The guitar is a fretted musical instrument that usually has six strings. The sound is projected either acoustically, using a hollow wooden or plastic and wood box (for an acoustic guitar), or through electrical amplifier and a speaker (for an electric guitar). It is typically played by strumming or plucking the strings with the fingers, thumb or fingernails of the right hand or with a pick while fretting (or pressing against the frets) the strings with the fingers of the left hand. The guitar is a type of chordophone, traditionally constructed from wood and strung with either gut, nylon or steel strings and distinguished from other chordophones by its construction and tuning. The modern guitar was preceded by the gittern, the vihuela, the four-course Renaissance guitar, and the five-course baroque guitar, all of which contributed to the development of the modern six-string instrument.
The violin is a wooden string instrument in the violin family. It is the smallest and highest-pitched instrument in the family in regular use. Smaller violin-type instruments are known, including the violino piccolo and the kit violin, but these are virtually unused in the 2010s. The violin typically has four strings tuned in perfect fifths, and is most commonly played by drawing a bow across its strings, though it can also be played by plucking the strings with the fingers (pizzicato). Violins are important instruments in a wide variety of musical genres. They are most prominent in the Western classical tradition and in many varieties of folk music. They are also frequently used in genres of folk including country music and bluegrass music and in jazz. Electric violins are used in some forms of rock music; further, the violin has come to be played in many non-Western music cultures, including Indian music and Iranian music.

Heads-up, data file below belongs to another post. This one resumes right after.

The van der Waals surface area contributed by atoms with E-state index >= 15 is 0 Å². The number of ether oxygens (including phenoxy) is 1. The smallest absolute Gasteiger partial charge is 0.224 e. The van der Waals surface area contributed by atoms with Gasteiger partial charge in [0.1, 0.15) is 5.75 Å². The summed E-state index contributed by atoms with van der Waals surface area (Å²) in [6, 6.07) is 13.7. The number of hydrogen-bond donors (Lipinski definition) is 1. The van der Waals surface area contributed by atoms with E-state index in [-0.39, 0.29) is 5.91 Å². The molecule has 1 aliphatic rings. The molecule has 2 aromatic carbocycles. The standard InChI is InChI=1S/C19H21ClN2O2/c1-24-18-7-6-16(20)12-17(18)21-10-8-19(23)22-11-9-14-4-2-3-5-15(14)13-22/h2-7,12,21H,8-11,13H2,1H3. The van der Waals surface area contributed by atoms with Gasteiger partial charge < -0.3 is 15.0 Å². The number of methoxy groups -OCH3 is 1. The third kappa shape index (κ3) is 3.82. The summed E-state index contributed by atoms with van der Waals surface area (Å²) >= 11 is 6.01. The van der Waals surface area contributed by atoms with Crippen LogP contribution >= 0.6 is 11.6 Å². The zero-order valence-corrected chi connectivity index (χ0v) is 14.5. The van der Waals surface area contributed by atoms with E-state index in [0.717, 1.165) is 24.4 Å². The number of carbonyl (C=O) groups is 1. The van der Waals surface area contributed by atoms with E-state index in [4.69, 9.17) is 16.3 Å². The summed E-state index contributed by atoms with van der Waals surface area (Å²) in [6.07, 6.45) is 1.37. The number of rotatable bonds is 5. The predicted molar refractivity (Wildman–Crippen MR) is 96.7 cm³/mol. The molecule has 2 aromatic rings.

Music for the cello is generally written in the bass clef, but both tenor clef and treble clef are also used for higher-range parts, both in orchestral/chamber music parts and in solo cello works. A person who plays the cello is called a cellist or violoncellist. In a small Classical ensemble, such as a string quartet, the cello typically plays the bass part, the lowest-pitched musical line of the piece. In orchestra, in Baroque era (ca. 1600-1750) and Classical period (ca. 1725-1800), the cello typically plays the bass part, generally an octave higher than the double basses. In Baroque era music, the cello is used to play the basso continuo bassline, typically along with a keyboard instrument (e.g., pipe organ or harpsichord) or a fretted, plucked stringed instrument (e.g., lute or theorbo). In a Baroque performance, the cello player might be joined by other bass instruments, playing double bass, viol or other low-register instruments.